It is two years now since Danny McQuillan received the kidney transplant which changed his life.
And he is sharing his story during Organ Donation Week in the hopes of persuading more people to sign up to the NHS Organ Donor Register.
The 59-year-old Braehead father of two discovered his kidneys were failing 13 years ago after registering with a new doctor.
He was sent for tests and subsequently diagnosed with chronic kidney failure, with his kidneys then functioning at 70 per cent.
It came as a huge shock to Danny who felt healthy and described himself as being as “fit as a fiddle”.
His kidney function was monitored every three months. He was placed on the transplant waiting list in 2013 and in 2015, when his kidney function reached just three per cent, he started peritoneal dialysis at home.
It was a lot for Danny and his wife, April, to deal with.
He explained: “I had to do dialysis for seven to eight hours every day.
“You need to use eight litres of fluid every time so we were getting fortnightly supplies delivered, along with all the tubes, bags, soap and hand cream.
“April had to carry all of that upstairs every two weeks, in addition to working full time and looking after her mother.
“She also had to contend with the mood swings – I was on a lot of tablets so I’d be as happy as Larry one minute and really crabbit the next.
“I tried to do the dialysis in bed at night but it kept waking me up so I was like a bear with a sore head.
“So I ended up doing it during the day and watching a lot of daytime television.
“I felt rotten most of the time and didn’t want to do anything. I didn’t even go to my daughter Chloe’s wedding because I felt so low and was worried about infection.”
Danny, a former Sky TV sales manager, had been in denial for years about the impact IG neuropathy was having on him. But by the time he started dialysis, he couldn’t walk up the stairs.
Nine months later, after returning from a holiday in Yorkshire, he ignored his phone the first time it rang – believing it to be PPI.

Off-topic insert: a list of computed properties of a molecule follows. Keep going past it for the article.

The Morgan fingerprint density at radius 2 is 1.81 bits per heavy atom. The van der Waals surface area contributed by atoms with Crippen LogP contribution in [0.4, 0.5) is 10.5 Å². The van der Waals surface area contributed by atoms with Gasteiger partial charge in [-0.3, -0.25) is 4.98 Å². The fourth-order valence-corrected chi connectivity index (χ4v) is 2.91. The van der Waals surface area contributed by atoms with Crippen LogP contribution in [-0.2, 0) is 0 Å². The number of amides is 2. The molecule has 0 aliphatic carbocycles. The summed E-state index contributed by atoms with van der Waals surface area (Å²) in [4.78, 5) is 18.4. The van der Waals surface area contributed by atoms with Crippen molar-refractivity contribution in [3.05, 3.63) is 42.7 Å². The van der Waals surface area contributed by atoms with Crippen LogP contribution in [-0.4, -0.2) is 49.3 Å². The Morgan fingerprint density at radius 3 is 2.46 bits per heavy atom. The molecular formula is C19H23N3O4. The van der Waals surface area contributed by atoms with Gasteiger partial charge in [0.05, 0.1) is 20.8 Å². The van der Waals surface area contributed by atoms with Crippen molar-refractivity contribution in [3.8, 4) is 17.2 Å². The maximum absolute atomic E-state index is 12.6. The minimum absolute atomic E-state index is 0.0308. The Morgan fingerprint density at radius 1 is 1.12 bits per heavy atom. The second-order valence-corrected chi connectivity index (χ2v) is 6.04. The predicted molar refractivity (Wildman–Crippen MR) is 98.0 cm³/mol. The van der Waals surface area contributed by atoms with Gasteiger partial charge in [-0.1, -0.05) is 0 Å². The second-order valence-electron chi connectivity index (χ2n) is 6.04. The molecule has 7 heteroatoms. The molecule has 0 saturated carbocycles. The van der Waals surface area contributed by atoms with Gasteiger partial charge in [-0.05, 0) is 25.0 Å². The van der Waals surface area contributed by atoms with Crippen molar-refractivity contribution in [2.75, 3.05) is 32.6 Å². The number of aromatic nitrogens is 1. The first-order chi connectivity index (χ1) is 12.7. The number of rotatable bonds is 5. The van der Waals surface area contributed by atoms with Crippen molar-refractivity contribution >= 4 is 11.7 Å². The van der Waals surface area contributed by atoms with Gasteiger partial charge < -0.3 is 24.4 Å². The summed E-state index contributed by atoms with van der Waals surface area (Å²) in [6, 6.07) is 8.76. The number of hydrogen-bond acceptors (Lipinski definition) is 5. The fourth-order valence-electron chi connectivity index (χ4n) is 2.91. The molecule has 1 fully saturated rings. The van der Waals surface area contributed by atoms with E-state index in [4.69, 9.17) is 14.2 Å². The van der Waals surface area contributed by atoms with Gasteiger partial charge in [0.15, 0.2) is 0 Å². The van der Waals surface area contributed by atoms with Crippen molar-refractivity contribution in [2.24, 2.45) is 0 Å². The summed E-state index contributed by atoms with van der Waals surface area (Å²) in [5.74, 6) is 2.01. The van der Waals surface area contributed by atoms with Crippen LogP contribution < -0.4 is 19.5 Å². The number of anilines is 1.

But April answered the second time and discovered Danny’s doctor on the line.
He said: “It came out of the blue – I couldn’t believe it when he said they had found me a match.
“We were just back from our holiday that day so the timing was perfect.”
But Danny, who spent a year in hospital when he was 17 after a motorbike accident, didn’t believe he was going to be so lucky again.
He explained: “We went to the hospital that night but I kept on thinking it wasn’t going to happen. I just didn’t think I would be that lucky.
“The following morning though the nurse came and told me to get into my gown – I was going down to theatre.
“When I woke up it was like a miracle. It’s the only way I can describe it.
“I was out within ten days and everything has been great ever since.”
Having been denied some of his favourite foods for 13 years, Danny was able to enjoy chocolate and fish suppers again.
He piled on the pounds as a result and decided to get a four-legged friend to help build up his muscle tone and stay in shape.
“Having the freedom to eat things I hadn’t had for 12 years was amazing,” he said.
“I’d had to cut out chocolate, baked potatoes, chips, peanuts, bananas.
“Lots of things you think are good for you were off the menu too – I could have white bread but not brown, double cream but not single.
“I was on a strict diet and on dialysis, everything had a metallic taste to it.
“I put on a stone and a half quite quickly after getting out of hospital.
“So I got my dog Ruben three months after the transplant. He’s been a huge part of my recovery, helping to keep me company and active while April is at work.”
Danny felt great after the transplant but later, while doing the garden, slipped five discs in his back so is not yet back to full fitness.
But he is keen to share his story to encourage people to sign up to the register.
He has also regularly spoken to other patients waiting on transplants.
He added: “I’m just a normal guy so I think they feel comfortable asking me things they wouldn’t want to ask the doctor. I’m delighted to be able to help.
“I hope more people will consider signing the register – I would happily give mine, if I could.”
As for his donor’s family, Danny – who is dyslexic – has struggled to find the right words to write them a letter.
However, he added: “I wish I could give the family a huge hug to let them know what they’ve done for me.
“I wouldn’t be here if it wasn’t for that person – it’s as simple as that. I will always be grateful.”
To join the NHS Organ Donor Register, visit weneedeverybody.org.